(Sweden, 95 min.)
Dir. Mika Gustafson, Olivia Kastebring, Christina Tsiobanelis
“Is this the lesbian revolution?” asks a rocker in Silvana. The revolution sings loudly and proudly in this revitalising documentary about Swedish rapper Silvana Imam. She might be a blond-haired and blue-eyed white girl, but Imam can really drops some beats. She smashes the patriarchy rhyme by rhyme with songs about loving women. Silvana gives the fight for equality a defiant punch of grrrrl power with this exciting and fluidly unconventional music doc.
The film follows Imam from the beginning of her career in 2013 and watches her skyrocket to fame as she becomes an angry anti-establishment voice speaking truth to power in provocative songs. Her angst-ridden lyrics ridicule poorly endowed, Swastika-kissing white guys who can’t accept that all love is equal. Silvana sees Imam as the voice of a generation of young queer women who can express themselves with a level of pride few women could a decade before. Even better, her music packs a mean bite by challenging conventions set by the patriarchy and draws attention to the growing xenophobia in Europe. Every time she takes the stage, Imam gets radically political.
Much of the film features Imam’s relationship with pop star Beatrice Eli, who offers music that is more accessible and euphoric than Imam’s is—and one could assume it’s more popular—not that she seems to mind. Silvana sees the women create a beautiful harmony as they use the arts to amplify queer voices and encourage other lesbians to lend their voices to the fight.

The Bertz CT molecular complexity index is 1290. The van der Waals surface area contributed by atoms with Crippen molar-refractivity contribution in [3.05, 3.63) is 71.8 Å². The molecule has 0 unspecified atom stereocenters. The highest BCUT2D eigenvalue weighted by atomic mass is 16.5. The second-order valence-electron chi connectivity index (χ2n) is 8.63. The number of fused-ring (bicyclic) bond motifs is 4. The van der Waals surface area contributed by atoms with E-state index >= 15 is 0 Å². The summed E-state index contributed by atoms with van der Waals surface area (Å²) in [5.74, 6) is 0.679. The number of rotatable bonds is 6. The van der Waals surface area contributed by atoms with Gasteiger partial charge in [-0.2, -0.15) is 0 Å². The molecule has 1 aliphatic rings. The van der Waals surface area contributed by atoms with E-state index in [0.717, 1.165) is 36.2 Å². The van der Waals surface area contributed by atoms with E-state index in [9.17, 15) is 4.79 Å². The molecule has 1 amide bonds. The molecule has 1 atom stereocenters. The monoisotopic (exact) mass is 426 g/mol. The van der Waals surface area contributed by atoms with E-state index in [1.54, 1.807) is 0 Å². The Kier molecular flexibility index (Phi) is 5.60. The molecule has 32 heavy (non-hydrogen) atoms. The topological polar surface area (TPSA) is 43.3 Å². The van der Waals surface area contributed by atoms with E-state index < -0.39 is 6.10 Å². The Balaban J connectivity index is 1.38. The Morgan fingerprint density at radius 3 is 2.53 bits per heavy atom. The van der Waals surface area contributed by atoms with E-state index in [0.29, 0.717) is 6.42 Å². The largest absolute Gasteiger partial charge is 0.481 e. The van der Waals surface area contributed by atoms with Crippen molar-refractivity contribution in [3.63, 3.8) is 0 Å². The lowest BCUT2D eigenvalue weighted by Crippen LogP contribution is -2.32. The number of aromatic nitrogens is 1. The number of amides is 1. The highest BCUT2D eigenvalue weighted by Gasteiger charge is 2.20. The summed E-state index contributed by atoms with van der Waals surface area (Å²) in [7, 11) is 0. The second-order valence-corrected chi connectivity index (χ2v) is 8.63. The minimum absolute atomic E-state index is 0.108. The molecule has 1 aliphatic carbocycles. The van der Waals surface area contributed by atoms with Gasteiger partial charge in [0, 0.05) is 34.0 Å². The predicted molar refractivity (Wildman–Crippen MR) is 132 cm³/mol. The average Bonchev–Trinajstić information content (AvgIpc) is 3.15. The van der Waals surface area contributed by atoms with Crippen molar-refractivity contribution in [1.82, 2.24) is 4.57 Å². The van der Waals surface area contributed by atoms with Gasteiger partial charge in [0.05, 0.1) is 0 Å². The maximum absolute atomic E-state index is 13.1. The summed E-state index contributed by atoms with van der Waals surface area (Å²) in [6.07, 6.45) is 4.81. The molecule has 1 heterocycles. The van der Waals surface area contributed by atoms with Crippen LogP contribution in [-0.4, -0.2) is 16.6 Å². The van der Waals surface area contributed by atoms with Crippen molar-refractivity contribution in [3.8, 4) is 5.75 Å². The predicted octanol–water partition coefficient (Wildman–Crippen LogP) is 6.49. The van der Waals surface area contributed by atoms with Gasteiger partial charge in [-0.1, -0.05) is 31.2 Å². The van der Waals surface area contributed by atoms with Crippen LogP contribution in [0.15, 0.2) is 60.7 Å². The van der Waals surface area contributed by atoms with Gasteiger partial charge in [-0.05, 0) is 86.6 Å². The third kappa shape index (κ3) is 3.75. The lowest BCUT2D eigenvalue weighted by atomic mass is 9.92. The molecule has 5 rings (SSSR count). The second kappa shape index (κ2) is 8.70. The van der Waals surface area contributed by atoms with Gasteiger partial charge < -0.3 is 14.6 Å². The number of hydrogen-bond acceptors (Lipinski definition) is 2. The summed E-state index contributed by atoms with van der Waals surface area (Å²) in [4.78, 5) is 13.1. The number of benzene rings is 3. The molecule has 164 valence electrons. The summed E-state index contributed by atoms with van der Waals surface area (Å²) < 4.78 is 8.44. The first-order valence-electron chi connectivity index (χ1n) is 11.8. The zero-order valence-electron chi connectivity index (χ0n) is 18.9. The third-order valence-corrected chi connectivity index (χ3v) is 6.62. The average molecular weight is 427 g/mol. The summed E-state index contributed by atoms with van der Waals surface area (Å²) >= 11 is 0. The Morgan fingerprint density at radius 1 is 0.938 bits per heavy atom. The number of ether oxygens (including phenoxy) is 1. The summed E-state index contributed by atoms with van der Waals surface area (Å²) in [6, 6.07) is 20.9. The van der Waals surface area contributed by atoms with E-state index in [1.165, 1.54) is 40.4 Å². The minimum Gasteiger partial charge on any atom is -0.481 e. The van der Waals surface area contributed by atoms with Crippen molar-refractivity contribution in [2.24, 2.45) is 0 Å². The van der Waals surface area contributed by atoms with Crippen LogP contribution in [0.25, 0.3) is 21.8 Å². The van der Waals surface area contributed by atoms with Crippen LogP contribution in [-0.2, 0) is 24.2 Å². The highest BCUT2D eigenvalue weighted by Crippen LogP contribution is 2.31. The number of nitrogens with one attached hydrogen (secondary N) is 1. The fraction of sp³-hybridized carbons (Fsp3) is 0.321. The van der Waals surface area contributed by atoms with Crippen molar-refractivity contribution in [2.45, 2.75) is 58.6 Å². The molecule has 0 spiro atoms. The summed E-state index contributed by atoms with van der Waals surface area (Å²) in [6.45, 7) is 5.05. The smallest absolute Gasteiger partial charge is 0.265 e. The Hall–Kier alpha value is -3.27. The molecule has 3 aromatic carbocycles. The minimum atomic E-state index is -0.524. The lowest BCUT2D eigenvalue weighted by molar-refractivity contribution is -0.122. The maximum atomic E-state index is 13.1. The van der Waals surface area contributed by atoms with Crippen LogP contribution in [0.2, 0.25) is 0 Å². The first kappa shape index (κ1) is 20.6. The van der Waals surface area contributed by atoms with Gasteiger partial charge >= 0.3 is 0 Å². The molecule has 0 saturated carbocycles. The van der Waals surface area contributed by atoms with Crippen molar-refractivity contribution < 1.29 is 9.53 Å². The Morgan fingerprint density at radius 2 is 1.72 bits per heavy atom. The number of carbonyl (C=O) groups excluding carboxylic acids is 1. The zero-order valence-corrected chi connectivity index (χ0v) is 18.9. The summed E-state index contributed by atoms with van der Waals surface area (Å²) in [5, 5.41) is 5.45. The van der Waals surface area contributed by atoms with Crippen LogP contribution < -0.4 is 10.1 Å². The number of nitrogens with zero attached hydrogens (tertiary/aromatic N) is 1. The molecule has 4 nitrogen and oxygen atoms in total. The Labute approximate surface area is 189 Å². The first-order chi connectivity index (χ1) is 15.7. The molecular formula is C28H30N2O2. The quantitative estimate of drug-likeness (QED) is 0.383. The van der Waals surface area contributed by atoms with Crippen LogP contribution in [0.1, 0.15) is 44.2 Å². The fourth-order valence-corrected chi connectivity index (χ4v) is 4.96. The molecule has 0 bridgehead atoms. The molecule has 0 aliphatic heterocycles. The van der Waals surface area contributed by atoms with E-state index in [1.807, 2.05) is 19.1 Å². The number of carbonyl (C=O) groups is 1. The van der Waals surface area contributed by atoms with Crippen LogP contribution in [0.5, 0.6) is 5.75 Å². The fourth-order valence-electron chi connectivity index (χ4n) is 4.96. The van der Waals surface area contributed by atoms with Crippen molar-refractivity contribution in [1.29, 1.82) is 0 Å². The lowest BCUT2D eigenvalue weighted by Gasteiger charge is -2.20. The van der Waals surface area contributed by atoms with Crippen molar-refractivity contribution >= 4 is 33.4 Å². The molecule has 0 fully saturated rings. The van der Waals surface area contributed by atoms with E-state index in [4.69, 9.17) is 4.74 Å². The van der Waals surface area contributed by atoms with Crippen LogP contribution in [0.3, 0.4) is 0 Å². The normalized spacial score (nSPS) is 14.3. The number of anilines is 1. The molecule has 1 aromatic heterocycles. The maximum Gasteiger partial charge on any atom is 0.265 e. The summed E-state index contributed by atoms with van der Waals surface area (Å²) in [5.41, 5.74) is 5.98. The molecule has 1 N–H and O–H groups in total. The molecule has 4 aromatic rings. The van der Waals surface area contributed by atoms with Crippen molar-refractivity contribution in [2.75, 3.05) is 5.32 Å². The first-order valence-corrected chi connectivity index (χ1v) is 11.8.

Directors Mika Gustafson, Olivia Kastebring, and Christina Tsiobanelis cut Imam’s rise to fame with images of her childhood. The Lithuanian-born Imam says she knew she was gay from an early age, and one particular scene of a birthday party proves especially effective as she reflects on a moment in which her seven-year-old self desperately wanted to profess love for another girl know. A trip back home confronts Imam with the conservatism of her community—try not to cringe when Imam acquiesces to a neighbour’s nosy prodding and says she has a boyfriend. The growth of Imam’s sexual identity provides a fair backdrop and context for her fight.
Equally effective is a trip to a church where Imam hopes to perform. She tells the directors to keep the cameras off out of respect for the institution, but the filmmakers smartly keep the audio rolling as Imam converses with the priest. He lectures Imam on the wickedness of women, likening them to necks that manipulate heads (heads being men), and uses his holiness to put her in her place for her sexuality. Despite the progressive atmosphere of the concert halls and the pubs, the institutions of the world fail to recognize change.
Silvana offers invigorating montages of concerts and performances as Imam and Eli energize their audiences and celebrate girl-on-girl love with racy and defiant lyrics. The edgy music fuels the film as the directors mirror Imam’s anti-establishment style by forgoing convention in composition and editing. The queer framing leaves portraits of Imam askew with negative space and handheld camerawork, while the editing is alternately fluid and angry. Silvana yells just as much as it sings, but more often than not, this doc roars.
Silvana screens at Inside Out on Saturday, May 26 at 2:30 PM at TIFF Lightbox.